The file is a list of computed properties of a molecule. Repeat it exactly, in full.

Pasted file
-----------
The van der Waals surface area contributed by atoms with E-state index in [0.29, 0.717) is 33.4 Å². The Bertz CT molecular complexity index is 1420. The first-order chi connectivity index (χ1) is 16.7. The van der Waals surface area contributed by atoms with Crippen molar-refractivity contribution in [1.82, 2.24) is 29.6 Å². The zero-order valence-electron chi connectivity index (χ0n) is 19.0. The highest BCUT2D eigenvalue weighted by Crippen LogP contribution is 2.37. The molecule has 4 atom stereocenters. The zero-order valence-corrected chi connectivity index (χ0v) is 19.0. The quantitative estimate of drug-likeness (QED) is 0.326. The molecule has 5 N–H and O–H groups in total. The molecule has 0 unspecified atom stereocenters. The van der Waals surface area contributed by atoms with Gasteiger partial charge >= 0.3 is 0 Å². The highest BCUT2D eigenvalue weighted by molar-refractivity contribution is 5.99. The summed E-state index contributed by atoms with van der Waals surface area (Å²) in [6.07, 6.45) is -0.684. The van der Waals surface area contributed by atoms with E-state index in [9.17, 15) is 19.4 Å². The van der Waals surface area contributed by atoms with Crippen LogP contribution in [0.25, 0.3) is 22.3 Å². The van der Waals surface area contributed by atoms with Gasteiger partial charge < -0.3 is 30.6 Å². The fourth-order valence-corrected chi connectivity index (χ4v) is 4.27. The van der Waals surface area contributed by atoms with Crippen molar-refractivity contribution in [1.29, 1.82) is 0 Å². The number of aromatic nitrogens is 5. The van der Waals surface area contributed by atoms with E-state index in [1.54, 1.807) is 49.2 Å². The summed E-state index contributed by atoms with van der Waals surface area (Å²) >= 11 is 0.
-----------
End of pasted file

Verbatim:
The van der Waals surface area contributed by atoms with E-state index in [0.29, 0.717) is 33.4 Å². The Bertz CT molecular complexity index is 1420. The first-order chi connectivity index (χ1) is 16.7. The van der Waals surface area contributed by atoms with Crippen molar-refractivity contribution in [1.82, 2.24) is 29.6 Å². The zero-order valence-electron chi connectivity index (χ0n) is 19.0. The highest BCUT2D eigenvalue weighted by Crippen LogP contribution is 2.37. The molecule has 4 atom stereocenters. The zero-order valence-corrected chi connectivity index (χ0v) is 19.0. The quantitative estimate of drug-likeness (QED) is 0.326. The molecule has 5 N–H and O–H groups in total. The molecule has 0 unspecified atom stereocenters. The van der Waals surface area contributed by atoms with Gasteiger partial charge >= 0.3 is 0 Å². The highest BCUT2D eigenvalue weighted by molar-refractivity contribution is 5.99. The summed E-state index contributed by atoms with van der Waals surface area (Å²) in [6.07, 6.45) is -0.684. The van der Waals surface area contributed by atoms with E-state index in [9.17, 15) is 19.4 Å². The van der Waals surface area contributed by atoms with Crippen LogP contribution in [0.25, 0.3) is 22.3 Å². The van der Waals surface area contributed by atoms with Gasteiger partial charge < -0.3 is 30.6 Å². The fourth-order valence-corrected chi connectivity index (χ4v) is 4.27. The van der Waals surface area contributed by atoms with Crippen molar-refractivity contribution in [1.29, 1.82) is 0 Å². The number of aromatic nitrogens is 5. The van der Waals surface area contributed by atoms with E-state index in [1.54, 1.807) is 49.2 Å². The summed E-state index contributed by atoms with van der Waals surface area (Å²) >= 11 is 0.